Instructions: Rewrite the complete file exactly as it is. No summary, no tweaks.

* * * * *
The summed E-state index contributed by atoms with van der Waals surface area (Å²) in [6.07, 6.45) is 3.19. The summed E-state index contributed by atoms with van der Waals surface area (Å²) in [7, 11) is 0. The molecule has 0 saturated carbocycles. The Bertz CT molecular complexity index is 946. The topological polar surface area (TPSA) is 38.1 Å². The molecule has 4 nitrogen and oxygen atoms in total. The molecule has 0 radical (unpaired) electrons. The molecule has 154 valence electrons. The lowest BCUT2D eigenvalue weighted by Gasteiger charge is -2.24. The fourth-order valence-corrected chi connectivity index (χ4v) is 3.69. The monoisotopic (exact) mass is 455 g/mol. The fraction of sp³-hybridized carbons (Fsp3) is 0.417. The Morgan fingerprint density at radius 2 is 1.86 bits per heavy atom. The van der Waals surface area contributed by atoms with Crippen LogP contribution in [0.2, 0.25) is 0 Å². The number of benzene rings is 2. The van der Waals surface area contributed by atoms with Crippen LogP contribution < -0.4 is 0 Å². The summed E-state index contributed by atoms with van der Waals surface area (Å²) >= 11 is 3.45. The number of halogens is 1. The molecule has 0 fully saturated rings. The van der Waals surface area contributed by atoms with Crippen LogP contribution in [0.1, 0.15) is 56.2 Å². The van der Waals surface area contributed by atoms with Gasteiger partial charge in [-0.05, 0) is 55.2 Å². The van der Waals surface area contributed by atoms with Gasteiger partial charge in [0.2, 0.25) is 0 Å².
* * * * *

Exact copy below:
The summed E-state index contributed by atoms with van der Waals surface area (Å²) in [6.07, 6.45) is 3.19. The summed E-state index contributed by atoms with van der Waals surface area (Å²) in [7, 11) is 0. The molecule has 0 saturated carbocycles. The Bertz CT molecular complexity index is 946. The topological polar surface area (TPSA) is 38.1 Å². The molecule has 4 nitrogen and oxygen atoms in total. The molecule has 0 radical (unpaired) electrons. The molecule has 154 valence electrons. The lowest BCUT2D eigenvalue weighted by Gasteiger charge is -2.24. The fourth-order valence-corrected chi connectivity index (χ4v) is 3.69. The monoisotopic (exact) mass is 455 g/mol. The fraction of sp³-hybridized carbons (Fsp3) is 0.417. The Morgan fingerprint density at radius 2 is 1.86 bits per heavy atom. The van der Waals surface area contributed by atoms with Crippen LogP contribution in [0.2, 0.25) is 0 Å². The number of benzene rings is 2. The van der Waals surface area contributed by atoms with Crippen LogP contribution < -0.4 is 0 Å². The summed E-state index contributed by atoms with van der Waals surface area (Å²) >= 11 is 3.45. The number of halogens is 1. The molecule has 0 fully saturated rings. The van der Waals surface area contributed by atoms with Crippen LogP contribution in [0.1, 0.15) is 56.2 Å². The van der Waals surface area contributed by atoms with Gasteiger partial charge in [-0.05, 0) is 55.2 Å². The van der Waals surface area contributed by atoms with Gasteiger partial charge in [0.2, 0.25) is 0 Å².